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  • Thé Tjong-KhingIllustrator–Netherlands

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Thé Tjong-Khing was born on August 4, 1933, in Purworedjo in Indonesia to a Chinese-Indonesian family. As a child, he was a fan of the Tarzan comic strips of Edgar Rice Burroughs. Thé Tjong-Khing went to the Seni Rupa (arts) institute in Bandung and came to the Netherlands to continue his studies in 1956. In the Netherlands, he started to work as a draftsman at Toonder Studio's, where he drew comic strips. He also contributed to various children's magazines. Between 1967 and 1968, Thé Tjong-Khing drew the science-fiction strip Iris, with Lo Hartog writing the texts; they also created the cartoon strip Arman and Ilva for various provincial newspapers.

In 1970, Thé Tjong-Khing illustrated his first children's book, Total loss, weet je wel (Total loss, you know), written by Miep Diekmann. Ever since, he has been a well-known and much sought-after illustrator of children's books. He worked with famous Dutch children's books authors such as Guus Kuijer, Els Pelgrom, Sylvia Vanden Heede, and Dolf Verroen. Apart from working as a cartoonist and book illustrator, Thé Tjong-Khing taught at the Rietveld Academy. In 1971, he was awarded for his work at the Belgian science-fiction convention.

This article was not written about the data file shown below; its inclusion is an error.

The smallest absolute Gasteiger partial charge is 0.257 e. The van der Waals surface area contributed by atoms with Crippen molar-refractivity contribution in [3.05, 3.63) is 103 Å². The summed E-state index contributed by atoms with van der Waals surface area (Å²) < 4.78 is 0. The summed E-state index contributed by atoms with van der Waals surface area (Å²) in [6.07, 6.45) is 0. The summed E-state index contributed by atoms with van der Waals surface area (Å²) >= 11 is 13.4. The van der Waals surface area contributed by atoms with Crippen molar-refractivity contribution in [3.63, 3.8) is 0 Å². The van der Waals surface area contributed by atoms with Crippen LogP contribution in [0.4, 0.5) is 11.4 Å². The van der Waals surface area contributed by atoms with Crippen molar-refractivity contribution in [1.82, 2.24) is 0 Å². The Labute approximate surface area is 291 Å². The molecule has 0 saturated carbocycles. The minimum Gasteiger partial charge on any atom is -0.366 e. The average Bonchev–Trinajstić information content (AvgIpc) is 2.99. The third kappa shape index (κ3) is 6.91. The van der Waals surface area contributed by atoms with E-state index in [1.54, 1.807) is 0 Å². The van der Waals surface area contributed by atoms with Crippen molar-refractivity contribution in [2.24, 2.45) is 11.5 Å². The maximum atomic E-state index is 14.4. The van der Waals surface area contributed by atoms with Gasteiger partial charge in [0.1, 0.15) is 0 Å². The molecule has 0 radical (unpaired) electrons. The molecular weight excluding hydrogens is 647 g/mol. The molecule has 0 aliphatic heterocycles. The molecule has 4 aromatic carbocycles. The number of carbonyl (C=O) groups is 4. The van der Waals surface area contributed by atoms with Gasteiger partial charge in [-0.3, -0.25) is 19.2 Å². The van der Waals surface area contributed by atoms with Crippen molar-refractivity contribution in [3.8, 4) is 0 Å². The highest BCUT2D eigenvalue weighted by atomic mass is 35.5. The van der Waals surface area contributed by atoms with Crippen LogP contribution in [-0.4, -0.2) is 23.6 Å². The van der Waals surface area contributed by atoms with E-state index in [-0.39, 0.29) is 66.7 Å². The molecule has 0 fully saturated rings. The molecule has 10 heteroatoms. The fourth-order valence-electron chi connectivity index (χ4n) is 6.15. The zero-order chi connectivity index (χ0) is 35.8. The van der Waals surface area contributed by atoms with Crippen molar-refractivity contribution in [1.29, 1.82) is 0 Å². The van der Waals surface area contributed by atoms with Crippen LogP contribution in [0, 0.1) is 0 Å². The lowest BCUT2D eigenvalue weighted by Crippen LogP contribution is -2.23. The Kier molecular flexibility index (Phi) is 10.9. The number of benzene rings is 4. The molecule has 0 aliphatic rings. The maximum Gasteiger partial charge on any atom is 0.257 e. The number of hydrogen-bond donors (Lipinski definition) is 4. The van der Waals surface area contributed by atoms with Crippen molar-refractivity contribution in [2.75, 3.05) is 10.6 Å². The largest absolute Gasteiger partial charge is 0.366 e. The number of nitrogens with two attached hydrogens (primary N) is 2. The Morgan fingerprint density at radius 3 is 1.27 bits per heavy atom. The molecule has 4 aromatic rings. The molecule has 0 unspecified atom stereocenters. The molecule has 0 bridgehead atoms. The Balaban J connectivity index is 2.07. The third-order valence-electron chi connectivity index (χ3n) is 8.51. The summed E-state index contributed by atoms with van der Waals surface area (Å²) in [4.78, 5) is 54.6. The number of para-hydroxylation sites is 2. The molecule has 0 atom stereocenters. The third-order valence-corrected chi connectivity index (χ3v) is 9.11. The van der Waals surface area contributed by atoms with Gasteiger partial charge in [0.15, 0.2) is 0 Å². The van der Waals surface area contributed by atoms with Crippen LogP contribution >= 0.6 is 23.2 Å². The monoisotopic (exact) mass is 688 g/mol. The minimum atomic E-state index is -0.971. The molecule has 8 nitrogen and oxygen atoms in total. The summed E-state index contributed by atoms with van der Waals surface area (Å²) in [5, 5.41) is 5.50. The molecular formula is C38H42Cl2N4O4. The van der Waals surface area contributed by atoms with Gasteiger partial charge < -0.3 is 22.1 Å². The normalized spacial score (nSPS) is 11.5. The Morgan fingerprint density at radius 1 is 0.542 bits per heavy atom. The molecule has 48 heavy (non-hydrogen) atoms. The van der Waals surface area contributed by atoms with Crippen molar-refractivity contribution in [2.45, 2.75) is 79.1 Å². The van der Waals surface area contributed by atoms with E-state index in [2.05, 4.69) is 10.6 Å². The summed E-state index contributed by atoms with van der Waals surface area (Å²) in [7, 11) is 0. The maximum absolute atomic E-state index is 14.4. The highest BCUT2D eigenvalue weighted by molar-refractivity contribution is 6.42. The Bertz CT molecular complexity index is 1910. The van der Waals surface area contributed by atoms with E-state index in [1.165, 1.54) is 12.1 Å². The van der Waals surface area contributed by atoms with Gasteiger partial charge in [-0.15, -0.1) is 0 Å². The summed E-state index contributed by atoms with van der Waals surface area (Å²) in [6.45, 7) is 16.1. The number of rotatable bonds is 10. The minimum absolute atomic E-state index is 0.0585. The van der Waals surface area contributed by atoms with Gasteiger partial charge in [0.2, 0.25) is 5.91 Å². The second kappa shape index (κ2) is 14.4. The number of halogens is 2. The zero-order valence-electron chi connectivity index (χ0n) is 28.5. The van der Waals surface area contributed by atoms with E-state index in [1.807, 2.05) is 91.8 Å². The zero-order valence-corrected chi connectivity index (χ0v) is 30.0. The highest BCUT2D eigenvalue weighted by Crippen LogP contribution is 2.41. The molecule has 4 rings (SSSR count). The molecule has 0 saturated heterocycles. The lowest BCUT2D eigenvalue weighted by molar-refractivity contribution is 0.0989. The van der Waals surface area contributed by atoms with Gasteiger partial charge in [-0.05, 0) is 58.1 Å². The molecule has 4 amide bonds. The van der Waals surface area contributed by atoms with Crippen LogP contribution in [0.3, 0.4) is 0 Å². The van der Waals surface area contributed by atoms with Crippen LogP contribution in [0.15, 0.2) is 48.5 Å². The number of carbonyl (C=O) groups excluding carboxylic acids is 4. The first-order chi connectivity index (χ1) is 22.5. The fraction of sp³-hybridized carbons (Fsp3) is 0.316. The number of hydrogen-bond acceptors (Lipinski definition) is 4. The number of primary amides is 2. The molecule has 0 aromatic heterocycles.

Thé Tjong-Khing has illustrated some 150 children's books. To the question "Do you still find it a challenge and where do you get your ideas from?" he replied,

It depends a lot on the story you're illustrating, of course. Sometimes you can only draw what's there, which isn't too inspiring. Some texts can be far more suggestive. If I have to draw a child, for instance, then I use pictures of what I see around me, but many early memories as well. I've retained all of them. It's like this, when you're an actor you've only got one part, but as an illustrator, you actually direct all of the parts. That's very appealing.

The work of Thé Tjong-Khing occupies a special place in the Dutch art of illustration. Right from his arrival in the Netherlands in 1956, Thé Tjong-Khing worked as a cartoon artist. In 1966, he designed the cover and the illustrations for Micky en de vreemde rovers (Micky and the strange robbers) by Thea Beckman, and then he gradually turned from being a cartoon artist into a children's book illustrator—sometimes clinging strongly to other drawing styles, like a chameleon, and other times flirting with them, whereby the work, despite this or because of this, always comes across as recognizably Thé Tjong-Khing in its totality. [End Page 58]



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